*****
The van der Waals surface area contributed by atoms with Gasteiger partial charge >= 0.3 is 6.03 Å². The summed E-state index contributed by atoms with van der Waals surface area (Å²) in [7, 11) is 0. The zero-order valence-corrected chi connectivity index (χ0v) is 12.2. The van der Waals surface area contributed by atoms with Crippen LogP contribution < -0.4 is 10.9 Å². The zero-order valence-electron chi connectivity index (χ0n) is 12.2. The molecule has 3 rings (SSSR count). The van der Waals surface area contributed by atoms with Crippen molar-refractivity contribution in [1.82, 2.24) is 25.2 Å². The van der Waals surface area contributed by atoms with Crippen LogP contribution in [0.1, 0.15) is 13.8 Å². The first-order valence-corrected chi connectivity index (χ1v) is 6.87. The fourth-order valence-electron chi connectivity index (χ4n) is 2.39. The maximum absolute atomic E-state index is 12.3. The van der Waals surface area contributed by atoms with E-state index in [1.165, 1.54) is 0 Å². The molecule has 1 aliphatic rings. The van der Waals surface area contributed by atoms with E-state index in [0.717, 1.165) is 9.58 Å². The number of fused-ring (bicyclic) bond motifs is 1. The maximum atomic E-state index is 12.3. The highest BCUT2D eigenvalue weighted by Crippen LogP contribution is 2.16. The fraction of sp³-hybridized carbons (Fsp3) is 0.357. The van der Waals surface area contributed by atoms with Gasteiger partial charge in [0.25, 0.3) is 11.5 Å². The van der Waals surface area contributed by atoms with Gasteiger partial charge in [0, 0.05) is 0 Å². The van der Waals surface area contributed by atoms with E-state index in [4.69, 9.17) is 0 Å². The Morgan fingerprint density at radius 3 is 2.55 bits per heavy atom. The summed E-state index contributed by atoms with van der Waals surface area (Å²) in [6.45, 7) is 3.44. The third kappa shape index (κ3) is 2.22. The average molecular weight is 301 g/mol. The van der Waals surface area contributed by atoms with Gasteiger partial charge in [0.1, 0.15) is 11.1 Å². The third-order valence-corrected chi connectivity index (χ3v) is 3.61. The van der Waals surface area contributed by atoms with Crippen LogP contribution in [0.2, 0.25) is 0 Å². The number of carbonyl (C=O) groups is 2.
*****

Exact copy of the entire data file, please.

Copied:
The van der Waals surface area contributed by atoms with Gasteiger partial charge >= 0.3 is 6.03 Å². The summed E-state index contributed by atoms with van der Waals surface area (Å²) in [7, 11) is 0. The zero-order valence-corrected chi connectivity index (χ0v) is 12.2. The van der Waals surface area contributed by atoms with Crippen LogP contribution < -0.4 is 10.9 Å². The zero-order valence-electron chi connectivity index (χ0n) is 12.2. The molecule has 3 rings (SSSR count). The van der Waals surface area contributed by atoms with Crippen molar-refractivity contribution in [1.82, 2.24) is 25.2 Å². The van der Waals surface area contributed by atoms with Crippen LogP contribution in [0.1, 0.15) is 13.8 Å². The first-order valence-corrected chi connectivity index (χ1v) is 6.87. The fourth-order valence-electron chi connectivity index (χ4n) is 2.39. The maximum absolute atomic E-state index is 12.3. The van der Waals surface area contributed by atoms with E-state index in [1.165, 1.54) is 0 Å². The molecule has 1 aliphatic rings. The van der Waals surface area contributed by atoms with E-state index in [0.717, 1.165) is 9.58 Å². The number of fused-ring (bicyclic) bond motifs is 1. The maximum atomic E-state index is 12.3. The highest BCUT2D eigenvalue weighted by Crippen LogP contribution is 2.16. The fraction of sp³-hybridized carbons (Fsp3) is 0.357. The van der Waals surface area contributed by atoms with Gasteiger partial charge in [0.25, 0.3) is 11.5 Å². The van der Waals surface area contributed by atoms with Gasteiger partial charge in [0, 0.05) is 0 Å². The van der Waals surface area contributed by atoms with E-state index in [4.69, 9.17) is 0 Å². The Morgan fingerprint density at radius 3 is 2.55 bits per heavy atom. The summed E-state index contributed by atoms with van der Waals surface area (Å²) in [6.45, 7) is 3.44. The third kappa shape index (κ3) is 2.22. The average molecular weight is 301 g/mol. The van der Waals surface area contributed by atoms with Gasteiger partial charge in [0.1, 0.15) is 11.1 Å². The third-order valence-corrected chi connectivity index (χ3v) is 3.61. The van der Waals surface area contributed by atoms with Crippen LogP contribution in [0.2, 0.25) is 0 Å². The number of carbonyl (C=O) groups is 2.